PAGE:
As longtime readers may recall, we used to let our chickens range freely through our fenced yard. But in October a dog broke in and killed five of our hens. After that, we built a protected chicken run where we enclose the birds when we are not around.
Like yesterday. Yesterday, my sister and I took care of business related to the upcoming memorial for our mother. For instance, we bought a casket, paid for the chapel, and went to meet the deacon who will be officiating at the funeral.
We were discussing biblical readings with this nice, grandfatherly man at his office when my cell phone rang. A neighbor reported that two terriers had broken into our yard and somehow penetrated our locked chicken coop.
When I got home shortly thereafter, the police, a representative of the Humane Society, and various appalled neighbors were standing around in our sideshow of a yard. The dogs had been sent home and onlookers had very courteously stuffed the ten -- ten -- dead chickens into bulging Hefty bags. Our favorite chickens all died. Alberta Einstein (see above), whom Owen was going to show at the Marin County Fair in a few months, perished; so did July; so did our two cuckoo Marans. It's a mystery how the terriers got into the coop. The only breach in the perimeter was a strip of chicken wire ripped off an impossibly tiny gap in the elevated main door of the hen house. But then they're tiny dogs. According to onlookers, they showed remarkable teamwork, one of them herding, the other killing. And, of course, the chickens had nowhere to fly, nowhere to hide, stuck as they were in their coop.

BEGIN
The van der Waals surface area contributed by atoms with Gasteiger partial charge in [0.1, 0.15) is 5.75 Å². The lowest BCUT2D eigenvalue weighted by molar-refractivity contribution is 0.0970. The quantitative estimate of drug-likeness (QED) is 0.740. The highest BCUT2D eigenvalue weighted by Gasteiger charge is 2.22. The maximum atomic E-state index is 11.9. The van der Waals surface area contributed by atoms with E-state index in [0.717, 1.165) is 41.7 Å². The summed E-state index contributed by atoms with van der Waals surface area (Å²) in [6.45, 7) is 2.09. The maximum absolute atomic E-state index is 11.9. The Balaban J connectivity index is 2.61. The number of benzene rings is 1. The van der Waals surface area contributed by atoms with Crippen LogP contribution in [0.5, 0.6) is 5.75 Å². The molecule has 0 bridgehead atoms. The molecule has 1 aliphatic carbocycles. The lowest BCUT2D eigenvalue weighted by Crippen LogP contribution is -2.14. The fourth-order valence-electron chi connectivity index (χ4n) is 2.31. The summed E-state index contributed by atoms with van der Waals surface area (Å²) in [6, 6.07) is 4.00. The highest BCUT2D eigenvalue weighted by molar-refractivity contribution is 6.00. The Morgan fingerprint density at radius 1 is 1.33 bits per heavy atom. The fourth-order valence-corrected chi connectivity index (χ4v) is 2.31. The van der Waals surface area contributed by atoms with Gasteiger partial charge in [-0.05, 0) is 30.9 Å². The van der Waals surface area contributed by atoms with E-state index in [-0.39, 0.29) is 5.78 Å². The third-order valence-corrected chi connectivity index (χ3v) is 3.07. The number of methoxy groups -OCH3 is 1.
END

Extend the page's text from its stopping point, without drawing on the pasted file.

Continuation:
We have legal options which I am seriously considering this time. I don't want to be a nasty, vindictive neighbor, but the owners of the dogs broke the law and as a result we lost not just property, but our much loved pets. The dogs didn't dash out and do this while the owner was looking the other direction. According to one neighbor, they'd been running around loose for three hours. They had plenty of time to strategize and storm that coop.
We have a handful of chickens left. When I picked him up after school, Owen wept furiously and said he wants to get more as soon as possible. I loved our chickens, but I'm deeply discouraged and unsure whether I can stand more heartbreak.